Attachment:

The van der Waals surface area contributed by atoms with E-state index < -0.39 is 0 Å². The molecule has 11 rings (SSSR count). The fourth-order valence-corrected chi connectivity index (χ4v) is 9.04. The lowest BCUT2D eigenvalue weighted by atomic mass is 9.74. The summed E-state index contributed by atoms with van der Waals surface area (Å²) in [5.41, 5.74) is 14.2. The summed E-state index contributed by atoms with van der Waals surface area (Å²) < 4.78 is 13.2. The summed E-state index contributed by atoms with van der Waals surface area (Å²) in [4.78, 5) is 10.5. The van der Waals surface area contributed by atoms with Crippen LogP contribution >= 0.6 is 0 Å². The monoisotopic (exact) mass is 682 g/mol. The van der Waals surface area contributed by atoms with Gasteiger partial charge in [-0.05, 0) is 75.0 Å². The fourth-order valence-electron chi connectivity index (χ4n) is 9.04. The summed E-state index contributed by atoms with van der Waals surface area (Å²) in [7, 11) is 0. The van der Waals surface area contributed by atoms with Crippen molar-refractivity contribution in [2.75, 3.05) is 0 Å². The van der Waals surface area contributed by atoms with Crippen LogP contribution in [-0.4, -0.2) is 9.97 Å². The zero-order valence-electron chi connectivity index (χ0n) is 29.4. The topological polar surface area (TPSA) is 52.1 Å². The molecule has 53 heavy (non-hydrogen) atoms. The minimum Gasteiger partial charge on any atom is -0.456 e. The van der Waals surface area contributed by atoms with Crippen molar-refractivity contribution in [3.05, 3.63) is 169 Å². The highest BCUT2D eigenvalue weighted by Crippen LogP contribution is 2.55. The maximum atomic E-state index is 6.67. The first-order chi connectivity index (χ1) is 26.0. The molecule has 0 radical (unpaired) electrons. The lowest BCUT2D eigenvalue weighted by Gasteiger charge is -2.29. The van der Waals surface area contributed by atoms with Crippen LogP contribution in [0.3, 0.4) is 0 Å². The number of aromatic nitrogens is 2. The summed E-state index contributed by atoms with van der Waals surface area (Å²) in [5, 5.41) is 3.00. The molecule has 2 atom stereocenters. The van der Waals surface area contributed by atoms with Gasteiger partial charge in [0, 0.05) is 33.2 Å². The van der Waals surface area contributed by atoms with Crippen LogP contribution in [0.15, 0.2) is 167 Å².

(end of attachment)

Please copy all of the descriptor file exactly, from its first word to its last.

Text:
The van der Waals surface area contributed by atoms with E-state index < -0.39 is 0 Å². The molecule has 11 rings (SSSR count). The fourth-order valence-corrected chi connectivity index (χ4v) is 9.04. The lowest BCUT2D eigenvalue weighted by atomic mass is 9.74. The summed E-state index contributed by atoms with van der Waals surface area (Å²) in [5.41, 5.74) is 14.2. The summed E-state index contributed by atoms with van der Waals surface area (Å²) < 4.78 is 13.2. The summed E-state index contributed by atoms with van der Waals surface area (Å²) in [4.78, 5) is 10.5. The van der Waals surface area contributed by atoms with Crippen LogP contribution >= 0.6 is 0 Å². The monoisotopic (exact) mass is 682 g/mol. The van der Waals surface area contributed by atoms with Gasteiger partial charge in [-0.05, 0) is 75.0 Å². The fourth-order valence-electron chi connectivity index (χ4n) is 9.04. The summed E-state index contributed by atoms with van der Waals surface area (Å²) in [7, 11) is 0. The van der Waals surface area contributed by atoms with Crippen molar-refractivity contribution in [2.75, 3.05) is 0 Å². The van der Waals surface area contributed by atoms with Crippen LogP contribution in [-0.4, -0.2) is 9.97 Å². The zero-order valence-electron chi connectivity index (χ0n) is 29.4. The topological polar surface area (TPSA) is 52.1 Å². The molecule has 53 heavy (non-hydrogen) atoms. The minimum Gasteiger partial charge on any atom is -0.456 e. The van der Waals surface area contributed by atoms with Crippen molar-refractivity contribution in [3.05, 3.63) is 169 Å². The highest BCUT2D eigenvalue weighted by Crippen LogP contribution is 2.55. The maximum atomic E-state index is 6.67. The first-order chi connectivity index (χ1) is 26.0. The molecule has 0 radical (unpaired) electrons. The lowest BCUT2D eigenvalue weighted by Gasteiger charge is -2.29. The van der Waals surface area contributed by atoms with Crippen LogP contribution in [0.3, 0.4) is 0 Å². The number of aromatic nitrogens is 2. The summed E-state index contributed by atoms with van der Waals surface area (Å²) in [5, 5.41) is 3.00. The molecule has 2 atom stereocenters. The van der Waals surface area contributed by atoms with Gasteiger partial charge in [0, 0.05) is 33.2 Å². The van der Waals surface area contributed by atoms with Crippen LogP contribution in [0.15, 0.2) is 167 Å².